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S.C. Comptroller General Richard Eckstrom’s appointee to the state’s pension fund investment panel is no reformer …

In fact, Eckstrom’s pick to serve on the S.C. Retirement System Investment Commission (SCRSIC) recently joined Gov. Nikki Haley’s appointee in approving a controversial $80,000 payoff to the fund’s corrupt former director.

But is Eckstrom more personally and more directly involved in the status quo intriguing that’s associated with this fund? More specifically, has he conspired with Haley in her ongoing war with State Treasurer Curtis Loftis?

Yes … and yes.

Our source in the governor’s office is confirming reports that Eckstrom “actively participated” in a recent effort to smear Loftis in the press – and to  have him removed from his oversight role on the SCRSIC.

According to our gubernatorial source, Eckstrom has been working closely with Haley deputy chief  of staff Ted Pitts for months in an effort to marginalize Loftis and weaken him politically. Those efforts range from petty political games (i.e. shutting Loftis out of a public forum that Haley held with rating agency leaders last year) to much more serious assaults (i.e. leaking false or misleading information about Loftis to members of the media).

Has this assault worked?

Not really … Loftis has gotten some bad press in one newspaper, but in most circles he’s regarded as a taxpayer hero. Also, the S.C. Senate voted overwhelmingly this week to keep him on the state’s investment panel – choosing to ignore the “pay-to-play” allegations leveled against him.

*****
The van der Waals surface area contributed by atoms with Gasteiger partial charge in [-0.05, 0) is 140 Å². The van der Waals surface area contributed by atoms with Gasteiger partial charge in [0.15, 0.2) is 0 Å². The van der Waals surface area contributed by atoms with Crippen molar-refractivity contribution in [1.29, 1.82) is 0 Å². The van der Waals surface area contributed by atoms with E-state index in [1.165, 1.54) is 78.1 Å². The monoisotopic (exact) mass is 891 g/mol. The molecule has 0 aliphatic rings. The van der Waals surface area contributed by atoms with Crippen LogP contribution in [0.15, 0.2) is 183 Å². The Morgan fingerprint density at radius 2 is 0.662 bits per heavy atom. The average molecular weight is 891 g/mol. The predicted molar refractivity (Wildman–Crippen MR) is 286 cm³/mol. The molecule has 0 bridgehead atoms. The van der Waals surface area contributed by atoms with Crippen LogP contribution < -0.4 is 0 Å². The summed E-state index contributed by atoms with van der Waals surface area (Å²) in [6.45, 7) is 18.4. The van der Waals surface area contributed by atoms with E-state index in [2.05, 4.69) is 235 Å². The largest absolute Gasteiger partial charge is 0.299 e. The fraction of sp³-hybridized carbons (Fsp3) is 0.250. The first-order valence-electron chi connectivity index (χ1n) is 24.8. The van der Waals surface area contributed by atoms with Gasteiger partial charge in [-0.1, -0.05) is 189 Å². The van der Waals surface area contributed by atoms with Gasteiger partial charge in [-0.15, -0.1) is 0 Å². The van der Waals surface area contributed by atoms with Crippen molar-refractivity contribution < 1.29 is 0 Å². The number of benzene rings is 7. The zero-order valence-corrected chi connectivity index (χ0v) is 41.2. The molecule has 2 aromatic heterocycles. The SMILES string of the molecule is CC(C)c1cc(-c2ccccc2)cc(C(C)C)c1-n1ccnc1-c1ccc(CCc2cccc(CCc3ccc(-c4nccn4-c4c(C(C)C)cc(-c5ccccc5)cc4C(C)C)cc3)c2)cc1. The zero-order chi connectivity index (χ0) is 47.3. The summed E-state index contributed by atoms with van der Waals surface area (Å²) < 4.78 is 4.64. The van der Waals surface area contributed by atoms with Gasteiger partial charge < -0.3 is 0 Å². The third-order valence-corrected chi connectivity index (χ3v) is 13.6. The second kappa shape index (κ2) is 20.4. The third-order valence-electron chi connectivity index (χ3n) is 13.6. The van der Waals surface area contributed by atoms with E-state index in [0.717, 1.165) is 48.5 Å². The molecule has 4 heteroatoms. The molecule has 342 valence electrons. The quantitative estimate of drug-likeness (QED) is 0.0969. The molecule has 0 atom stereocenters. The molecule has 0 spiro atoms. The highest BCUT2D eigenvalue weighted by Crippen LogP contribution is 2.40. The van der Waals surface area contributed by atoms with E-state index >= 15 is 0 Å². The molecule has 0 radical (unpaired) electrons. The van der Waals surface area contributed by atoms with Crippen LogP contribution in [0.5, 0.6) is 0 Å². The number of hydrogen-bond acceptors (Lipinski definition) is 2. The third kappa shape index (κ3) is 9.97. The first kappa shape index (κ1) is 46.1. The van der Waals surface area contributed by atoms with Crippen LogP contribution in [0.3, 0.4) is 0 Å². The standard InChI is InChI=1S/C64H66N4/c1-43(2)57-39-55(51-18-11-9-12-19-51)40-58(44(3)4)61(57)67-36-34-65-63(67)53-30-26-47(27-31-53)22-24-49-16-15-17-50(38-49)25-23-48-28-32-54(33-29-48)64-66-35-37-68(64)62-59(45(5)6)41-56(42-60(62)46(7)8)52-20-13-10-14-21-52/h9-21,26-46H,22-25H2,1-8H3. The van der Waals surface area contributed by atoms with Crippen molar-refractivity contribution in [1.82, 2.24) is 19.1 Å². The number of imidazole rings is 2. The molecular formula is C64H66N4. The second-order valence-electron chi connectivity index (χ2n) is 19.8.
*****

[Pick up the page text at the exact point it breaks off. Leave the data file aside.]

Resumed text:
Eckstrom has made no secret of his allegiance to Haley – and sources close to the Comptroller say that his support for the current governor is consistent with his prior support of former Gov. Mark Sanford.

But while Eckstrom cast many commendable (and losing) votes on the S.C. Budget and Control Board during the eight years that Sanford was governor, in this case he is actively conspiring to cut a real reformer off at the knees.

This website has aggressively defended Loftis on the pension fund issue. Why? Because he has been the only elected official in the state who has consistently advanced the specific policy changes that we believe are required to reduce this fund’s liabilities and enhance its return.

Removing him from this panel would have been removing the only voice for reform.

Numerous politicos have called us throughout this debate, urging us not to “trust Curtis” or “get too close to the Treasurer” or “put all (our) eggs in Loftis’ basket.”


For us, this isn’t about Loftis, Haley, Eckstrom or any other politician – it’s about supporting policies that will put a dent in the $14-16 billion unfunded liability that the state’s pension fund is currently beset with, and championing smarter investments that will keep the state from losing nearly $2 billion over the next six months (like it has lost over the last six months).

It’s too bad Haley and Eckstrom don’t see the issue that way …

Haley, Eckstrom and Loftis all ran as fiscal conservatives … promising to uphold their fiduciary responsibility to taxpayers. It’s a shame only one of them seems to be taking that responsibility seriously.